is February 15, 1998.

To submit a paper, please send a postscript file to
<adpcs.city.ac.uk> or <herbertcs.city.ac.uk> OR send three (3) hard
copies of your paper to one of the organisers (below).

	Alessandra Di Pierro
	adpcs.city.ac.uk
	http://www.cs.city.ac.uk/~adp
	 
	Herbert Wiklicky
 	herbertcs.city.ac.uk
	http://www.cs.city.ac.uk/~herbert

	Department of Computer Science
	School of Informatics
	City University
	Northampton Square
	London EC1V 0HB
	United Kingdom

Electronic submission is STRONGLY encouraged. 

REGISTRATION:
Workshop contributors will be required to register for ESSLLI-98, but they 
will be elligible for a reduced registration fee.

IMPORTANT DATES:
 Feb 15, 98: Deadline for submissions
 Apr 15, 98: Notification of acceptance
 May 15, 98: Deadline for final copy
 Aug 17, 98: Start of workshop
 
FURTHER INFORMATION: To obtain further information about ESSLLI-98
please visit the ESSLLI-98 home page at
http://www.coli.uni-sb.de/esslli

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Message 2: LEXICAL SEMANTICS IN CONTEXT: CORPUS, INFERENCE AND DISCOURSE

Date: Tue, 6 Jan 1998 13:08:12 -0500
From: Paul Buitelaar <paulbcs.brandeis.edu>
Subject: LEXICAL SEMANTICS IN CONTEXT: CORPUS, INFERENCE AND DISCOURSE


 ESSLLI-98 Workshop on 
 LEXICAL SEMANTICS IN CONTEXT: CORPUS, INFERENCE AND DISCOURSE
 August 17 - 21, 1998

 A workshop held as part of the 
 10th European Summer School in Logic, Language and Information 
 (ESSLLI-98) 
 August 17 - 28, 1998, Saarbruecken, Germany

 ** SECOND CALL FOR PAPERS **


ORGANIZERS: Johan Bos (Saarbruecken) and Paul Buitelaar (Brandeis
University)


The workshop aims at bringing together research in two complementary
fields of semantic analysis that are still too far apart. In order to
achieve both a broad and a deep understanding of any given text
document, a system needs both advanced acquisition of corpus specific
lexical semantic knowledge and powerful inference mechanisms that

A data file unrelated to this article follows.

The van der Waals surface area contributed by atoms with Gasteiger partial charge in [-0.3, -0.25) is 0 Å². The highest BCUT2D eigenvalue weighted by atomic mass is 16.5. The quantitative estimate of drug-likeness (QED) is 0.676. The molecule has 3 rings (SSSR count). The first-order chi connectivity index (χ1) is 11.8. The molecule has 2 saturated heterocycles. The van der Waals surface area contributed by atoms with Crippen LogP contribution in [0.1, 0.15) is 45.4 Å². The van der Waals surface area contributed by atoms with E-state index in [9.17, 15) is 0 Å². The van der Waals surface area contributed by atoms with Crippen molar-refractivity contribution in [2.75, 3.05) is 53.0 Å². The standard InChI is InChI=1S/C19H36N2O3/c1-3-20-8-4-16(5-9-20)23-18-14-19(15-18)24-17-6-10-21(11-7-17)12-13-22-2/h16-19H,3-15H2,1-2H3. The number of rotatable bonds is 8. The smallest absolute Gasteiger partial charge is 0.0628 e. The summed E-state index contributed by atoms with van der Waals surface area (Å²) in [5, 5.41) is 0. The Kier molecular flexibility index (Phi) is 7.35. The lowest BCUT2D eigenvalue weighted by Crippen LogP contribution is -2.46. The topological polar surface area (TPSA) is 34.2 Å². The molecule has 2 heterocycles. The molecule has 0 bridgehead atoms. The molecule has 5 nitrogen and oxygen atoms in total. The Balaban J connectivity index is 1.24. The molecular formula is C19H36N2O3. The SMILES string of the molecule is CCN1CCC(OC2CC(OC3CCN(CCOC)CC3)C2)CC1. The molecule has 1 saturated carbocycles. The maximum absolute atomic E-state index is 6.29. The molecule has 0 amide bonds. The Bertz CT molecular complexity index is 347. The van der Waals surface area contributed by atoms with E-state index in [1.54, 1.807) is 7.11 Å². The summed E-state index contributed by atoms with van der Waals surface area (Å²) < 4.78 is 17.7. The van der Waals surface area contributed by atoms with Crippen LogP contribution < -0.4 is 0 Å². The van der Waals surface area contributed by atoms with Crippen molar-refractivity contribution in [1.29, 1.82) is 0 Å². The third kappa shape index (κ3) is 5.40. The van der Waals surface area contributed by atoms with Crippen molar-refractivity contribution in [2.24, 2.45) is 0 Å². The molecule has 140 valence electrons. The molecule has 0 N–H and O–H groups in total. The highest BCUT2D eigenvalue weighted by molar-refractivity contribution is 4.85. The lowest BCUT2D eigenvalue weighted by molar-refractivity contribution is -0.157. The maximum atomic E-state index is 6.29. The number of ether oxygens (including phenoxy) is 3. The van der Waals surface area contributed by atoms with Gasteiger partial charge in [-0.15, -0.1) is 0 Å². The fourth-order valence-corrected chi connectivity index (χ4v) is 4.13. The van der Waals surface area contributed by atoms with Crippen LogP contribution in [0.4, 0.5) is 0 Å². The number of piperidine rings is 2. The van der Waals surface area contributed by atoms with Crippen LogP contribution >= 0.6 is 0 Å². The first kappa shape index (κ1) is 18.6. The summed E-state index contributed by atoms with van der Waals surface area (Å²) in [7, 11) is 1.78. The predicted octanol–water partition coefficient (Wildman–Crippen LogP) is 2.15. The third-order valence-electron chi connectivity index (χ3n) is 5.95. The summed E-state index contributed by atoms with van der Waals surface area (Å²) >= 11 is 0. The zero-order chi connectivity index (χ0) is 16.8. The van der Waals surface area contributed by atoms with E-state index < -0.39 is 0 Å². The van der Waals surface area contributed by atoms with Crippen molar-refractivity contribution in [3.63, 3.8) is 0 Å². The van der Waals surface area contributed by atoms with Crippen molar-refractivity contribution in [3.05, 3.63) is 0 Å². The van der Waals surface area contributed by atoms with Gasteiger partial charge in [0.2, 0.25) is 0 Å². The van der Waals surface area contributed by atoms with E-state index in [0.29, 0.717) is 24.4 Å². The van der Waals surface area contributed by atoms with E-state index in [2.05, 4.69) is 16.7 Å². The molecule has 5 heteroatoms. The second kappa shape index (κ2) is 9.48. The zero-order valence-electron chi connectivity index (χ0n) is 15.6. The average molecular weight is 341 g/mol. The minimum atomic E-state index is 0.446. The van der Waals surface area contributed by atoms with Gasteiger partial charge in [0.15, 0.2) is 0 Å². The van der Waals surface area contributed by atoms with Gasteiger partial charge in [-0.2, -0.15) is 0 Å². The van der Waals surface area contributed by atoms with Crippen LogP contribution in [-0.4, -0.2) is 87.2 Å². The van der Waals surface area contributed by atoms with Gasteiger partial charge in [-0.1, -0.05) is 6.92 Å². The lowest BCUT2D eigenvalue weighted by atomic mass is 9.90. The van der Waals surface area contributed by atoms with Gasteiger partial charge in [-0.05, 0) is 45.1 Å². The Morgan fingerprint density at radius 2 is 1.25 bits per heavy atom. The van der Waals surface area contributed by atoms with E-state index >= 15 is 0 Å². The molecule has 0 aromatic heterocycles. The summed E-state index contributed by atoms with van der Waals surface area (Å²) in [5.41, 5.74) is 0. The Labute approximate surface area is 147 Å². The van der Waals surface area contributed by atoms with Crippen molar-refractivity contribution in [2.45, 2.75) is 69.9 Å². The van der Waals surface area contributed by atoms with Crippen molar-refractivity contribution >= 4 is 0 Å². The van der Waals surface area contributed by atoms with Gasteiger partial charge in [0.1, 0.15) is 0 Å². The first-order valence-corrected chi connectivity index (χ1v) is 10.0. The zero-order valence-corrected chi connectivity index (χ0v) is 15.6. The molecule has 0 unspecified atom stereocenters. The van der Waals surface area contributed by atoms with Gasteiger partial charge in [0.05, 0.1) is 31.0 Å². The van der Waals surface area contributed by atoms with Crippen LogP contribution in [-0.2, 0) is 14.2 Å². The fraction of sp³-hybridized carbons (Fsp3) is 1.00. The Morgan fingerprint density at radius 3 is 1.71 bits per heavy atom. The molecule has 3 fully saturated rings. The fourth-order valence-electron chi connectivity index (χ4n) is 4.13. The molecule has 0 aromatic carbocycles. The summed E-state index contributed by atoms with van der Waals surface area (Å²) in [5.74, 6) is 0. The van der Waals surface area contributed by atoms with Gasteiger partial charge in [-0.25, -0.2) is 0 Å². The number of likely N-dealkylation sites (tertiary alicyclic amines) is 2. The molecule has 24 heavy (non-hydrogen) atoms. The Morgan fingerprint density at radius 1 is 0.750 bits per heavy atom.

utilize that knowledge in discourse analysis.

Given the still relatively limited results within both areas there has
been little impetus to combine them. Corpus-based extraction of
lexical semantic knowledge has only recently become a more feasible
task, because of the growing availibility of on-line text documents;
robust corpus processing technologies, such as broad coverage
part-of-speech tagging and shallow parsing; and readily available
statistical methods. The various approaches to discourse analysis,
originating in such diverse fields as formal semantics, psychology and
AI, are in the process of converging into a unified approach to the
analysis and representation of the cohesive structure of natural
language documents.

The intersection between these two fields lies in the application of
lexical semantic knowledge to such problems in discourse analysis as
anaphora resolution and discourse segmentation. In fact, the benefit
will be mutual, because knowledge of discourse structure is helpful to
lexical knowledge extraction as well.

In summary, large scale domain specific lexical semantic knowledge
acquisition can assist in analyzing discourse structures, which in
turn can assist in acquiring even more accurate lexical semantic
representations for the relevant terms in the domain.



FURTHER INFORMATION:

To obtain further information please visit the workshop home page at 

 http://www.cs.brandeis.edu/~paulb/esslli98.html